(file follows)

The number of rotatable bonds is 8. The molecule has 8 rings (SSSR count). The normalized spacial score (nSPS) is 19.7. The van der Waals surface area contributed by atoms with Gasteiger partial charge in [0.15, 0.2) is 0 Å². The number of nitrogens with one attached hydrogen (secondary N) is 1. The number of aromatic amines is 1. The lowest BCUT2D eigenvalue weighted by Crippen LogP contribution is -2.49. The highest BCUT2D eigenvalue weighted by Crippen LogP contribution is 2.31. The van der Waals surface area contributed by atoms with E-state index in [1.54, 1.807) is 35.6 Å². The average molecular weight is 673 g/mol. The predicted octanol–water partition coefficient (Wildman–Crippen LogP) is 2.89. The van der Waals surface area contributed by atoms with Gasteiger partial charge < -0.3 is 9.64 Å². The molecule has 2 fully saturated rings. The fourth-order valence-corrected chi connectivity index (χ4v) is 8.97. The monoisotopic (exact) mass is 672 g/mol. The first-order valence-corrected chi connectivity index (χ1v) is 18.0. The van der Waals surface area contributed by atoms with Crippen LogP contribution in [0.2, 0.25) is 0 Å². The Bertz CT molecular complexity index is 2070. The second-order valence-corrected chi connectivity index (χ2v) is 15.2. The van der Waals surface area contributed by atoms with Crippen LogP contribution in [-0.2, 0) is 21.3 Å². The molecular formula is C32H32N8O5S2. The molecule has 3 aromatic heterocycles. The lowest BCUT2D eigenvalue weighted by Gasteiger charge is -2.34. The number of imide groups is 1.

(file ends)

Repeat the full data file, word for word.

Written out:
The number of rotatable bonds is 8. The molecule has 8 rings (SSSR count). The normalized spacial score (nSPS) is 19.7. The van der Waals surface area contributed by atoms with Gasteiger partial charge in [0.15, 0.2) is 0 Å². The number of nitrogens with one attached hydrogen (secondary N) is 1. The number of aromatic amines is 1. The lowest BCUT2D eigenvalue weighted by Crippen LogP contribution is -2.49. The highest BCUT2D eigenvalue weighted by Crippen LogP contribution is 2.31. The van der Waals surface area contributed by atoms with E-state index in [1.54, 1.807) is 35.6 Å². The average molecular weight is 673 g/mol. The predicted octanol–water partition coefficient (Wildman–Crippen LogP) is 2.89. The van der Waals surface area contributed by atoms with Gasteiger partial charge < -0.3 is 9.64 Å². The molecule has 2 fully saturated rings. The fourth-order valence-corrected chi connectivity index (χ4v) is 8.97. The monoisotopic (exact) mass is 672 g/mol. The first-order valence-corrected chi connectivity index (χ1v) is 18.0. The van der Waals surface area contributed by atoms with Crippen LogP contribution in [0.2, 0.25) is 0 Å². The Bertz CT molecular complexity index is 2070. The second-order valence-corrected chi connectivity index (χ2v) is 15.2. The van der Waals surface area contributed by atoms with Crippen LogP contribution in [-0.2, 0) is 21.3 Å². The molecular formula is C32H32N8O5S2. The molecule has 3 aromatic heterocycles. The lowest BCUT2D eigenvalue weighted by Gasteiger charge is -2.34. The number of imide groups is 1.